My Grandparents
     With respect to a memory of my grandparents, I only had two grandparents instead of four. My Grandfather Miner died in 1901 when my father was six years old, so I could have no memory of him. My Grandmother Christensen died of Cancer when I was 4 1/2, so even though I saw her, I do not remember her.

Grandpa Christensen lived in Richfield, Utah. I remember going to visit when he was a widower. Uncle Harve and family lived with him, so it was not easy to get a feel of Grandpa, or his home. He had a typical small town Utah home. It had a very small living room, a large kitchen and a master bedroom on the first floor. There were two bedrooms upstairs. The picture of my grandfather with the volunteer beet, is taken on the front porch of that home.

My best memories of Grandpa are from his visits to California. While he was a widower, he came every winter and spent a month with us. My mother loved and respected her father very much, and I learned from her to do the same. He was not as polished a man as I was accustomed to, but he was kind. He spent his time at our home going to the Pike (the amusement park) area where the "Spit and Argue" Club had discussions every day. Grandpa liked politics and liked to discuss the subject. He also played solitaire in our living room.

My favorite memory of Grandpa was one day in the car. I was sitting on his lap in the back seat. As I folded and unfolded his fingers, I inquired about the yellow stain on his index fingers. Grandpa smoked cigarettes, and he "rolled his own" using tobacco from a cloth sack and cigarette papers. This effort saved money, but it created the stain on his fingers. Grandpa explained what the stain was from, and told me that smoking was a filthy habit, and that I should never take it up. It was a memorable confidence between us.

My paternal grandmother came from Richfield to live in Long Beach in the early thirties. By the time I can remember, she lived in one of the little houses on Gardenia Avenue. (Dad built our first Long Beach home on Gardenia. Then he built two small rental homes in front of that property.) Grandma lived there with her youngest son, Theone, whom we called Chris. I remember visiting her one day when she could not find her glasses. I told her they were on the top of her head. We laughed. Yes, our memory skills fade, as we age.

Sometime after Doug was married in the summer of 1935, Grandma came to live with us, because she was not well. This is where I really became acquainted with my Grandmother. Grandma and I shared a room, and Barb and MJ shared a bedroom. Grandma was also my sitter. When everyone else would go someplace, I was left with Grandma. I suspect that MJ was sent to be with a friend, so that Grandma did not have too much responsibility. Grandma had a bad heart, and could not do very much. In the daytime, she sat in her rocking chair in our living room and read her Relief Society magazine. She used a large magnifying glass.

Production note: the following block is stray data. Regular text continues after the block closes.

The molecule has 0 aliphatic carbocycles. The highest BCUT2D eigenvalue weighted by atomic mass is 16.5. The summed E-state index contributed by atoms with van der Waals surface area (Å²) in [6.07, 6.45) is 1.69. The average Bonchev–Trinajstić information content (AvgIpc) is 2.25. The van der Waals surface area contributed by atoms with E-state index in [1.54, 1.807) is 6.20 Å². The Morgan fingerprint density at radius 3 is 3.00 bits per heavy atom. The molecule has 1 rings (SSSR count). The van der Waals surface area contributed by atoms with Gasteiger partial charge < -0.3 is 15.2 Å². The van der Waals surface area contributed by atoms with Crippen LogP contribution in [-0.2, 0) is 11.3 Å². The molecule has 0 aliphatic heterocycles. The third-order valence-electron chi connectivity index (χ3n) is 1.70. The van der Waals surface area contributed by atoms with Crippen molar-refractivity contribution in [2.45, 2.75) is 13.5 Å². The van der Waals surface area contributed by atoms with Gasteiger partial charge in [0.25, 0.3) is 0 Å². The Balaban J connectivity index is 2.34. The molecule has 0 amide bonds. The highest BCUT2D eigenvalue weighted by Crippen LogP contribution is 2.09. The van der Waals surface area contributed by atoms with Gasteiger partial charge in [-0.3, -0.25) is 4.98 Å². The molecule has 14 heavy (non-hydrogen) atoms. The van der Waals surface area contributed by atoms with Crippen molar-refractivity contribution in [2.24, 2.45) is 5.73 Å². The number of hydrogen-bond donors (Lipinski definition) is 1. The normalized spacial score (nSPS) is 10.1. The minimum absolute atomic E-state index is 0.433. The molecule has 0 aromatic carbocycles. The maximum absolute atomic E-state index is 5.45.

I have two great memories of the evenings with Grandma. We usually played rummy when we were left alone. Grandma was not competitive like I am. Before she would "go out" with her last card, she would ask me if it was alright for her to go out. She did not want to leave me with too many negative points. I'm sure that my grandchildren know that I did not learn that lesson very well. And Grandma knew that I did not learn the lesson either. When I would "go out" and leave her with lots of points, she would say "Oh, sh-sh-sh shugar." I was grown, before I knew what sugar stood for.

It was during one of those evenings playing rummy that Grandma told me that she had seen every prophet except Joseph Smith. It was a very memorable moment for me. In a sense she was giving me her testimony. Since Grandma was born in 1870, and Brigham Young died in 1877 she had the opportunity to see him when she was a young child. Heber J. Grant was the prophet when Grandma died in January 1940.

As I write this at age 73, the difference in opportunity for health is amazing. My grandmother died at age 70 from heart failure. She could not read without a magnifying glass. Today, heart problems are managed with diagnosis, medicines and surgery. Eye problems are corrected as well. We have come a long way in extending the quality of our physical life.

Winning &Losing              December 23, 2001

Dear Family,